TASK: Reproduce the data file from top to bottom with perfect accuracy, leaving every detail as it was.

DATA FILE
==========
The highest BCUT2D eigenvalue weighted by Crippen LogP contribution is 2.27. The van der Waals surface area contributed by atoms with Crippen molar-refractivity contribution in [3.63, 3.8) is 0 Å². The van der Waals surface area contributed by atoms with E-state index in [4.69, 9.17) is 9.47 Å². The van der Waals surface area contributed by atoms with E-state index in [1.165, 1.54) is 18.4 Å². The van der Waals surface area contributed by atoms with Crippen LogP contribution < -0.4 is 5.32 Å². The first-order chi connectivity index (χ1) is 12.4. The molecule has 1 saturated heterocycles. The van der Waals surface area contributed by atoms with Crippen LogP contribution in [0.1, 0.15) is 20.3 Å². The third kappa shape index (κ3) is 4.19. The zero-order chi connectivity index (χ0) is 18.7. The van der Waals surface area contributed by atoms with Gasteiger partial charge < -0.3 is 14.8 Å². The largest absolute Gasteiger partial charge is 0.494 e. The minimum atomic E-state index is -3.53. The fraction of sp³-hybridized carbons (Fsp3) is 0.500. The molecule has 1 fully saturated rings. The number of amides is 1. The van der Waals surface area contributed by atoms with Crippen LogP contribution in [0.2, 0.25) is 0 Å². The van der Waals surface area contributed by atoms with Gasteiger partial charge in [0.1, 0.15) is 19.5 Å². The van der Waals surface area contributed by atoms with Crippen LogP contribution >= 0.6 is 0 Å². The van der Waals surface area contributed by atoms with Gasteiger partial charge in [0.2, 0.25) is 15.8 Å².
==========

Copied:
The highest BCUT2D eigenvalue weighted by Crippen LogP contribution is 2.27. The van der Waals surface area contributed by atoms with Crippen molar-refractivity contribution in [3.63, 3.8) is 0 Å². The van der Waals surface area contributed by atoms with E-state index in [4.69, 9.17) is 9.47 Å². The van der Waals surface area contributed by atoms with E-state index in [1.165, 1.54) is 18.4 Å². The van der Waals surface area contributed by atoms with Crippen LogP contribution < -0.4 is 5.32 Å². The first-order chi connectivity index (χ1) is 12.4. The molecule has 1 saturated heterocycles. The van der Waals surface area contributed by atoms with Crippen LogP contribution in [0.1, 0.15) is 20.3 Å². The third kappa shape index (κ3) is 4.19. The zero-order chi connectivity index (χ0) is 18.7. The van der Waals surface area contributed by atoms with Gasteiger partial charge < -0.3 is 14.8 Å². The largest absolute Gasteiger partial charge is 0.494 e. The minimum atomic E-state index is -3.53. The fraction of sp³-hybridized carbons (Fsp3) is 0.500. The molecule has 1 fully saturated rings. The number of amides is 1. The van der Waals surface area contributed by atoms with Crippen LogP contribution in [0.2, 0.25) is 0 Å². The van der Waals surface area contributed by atoms with Gasteiger partial charge in [0.1, 0.15) is 19.5 Å². The van der Waals surface area contributed by atoms with Crippen LogP contribution >= 0.6 is 0 Å². The van der Waals surface area contributed by atoms with Gasteiger partial charge in [0.2, 0.25) is 15.8 Å².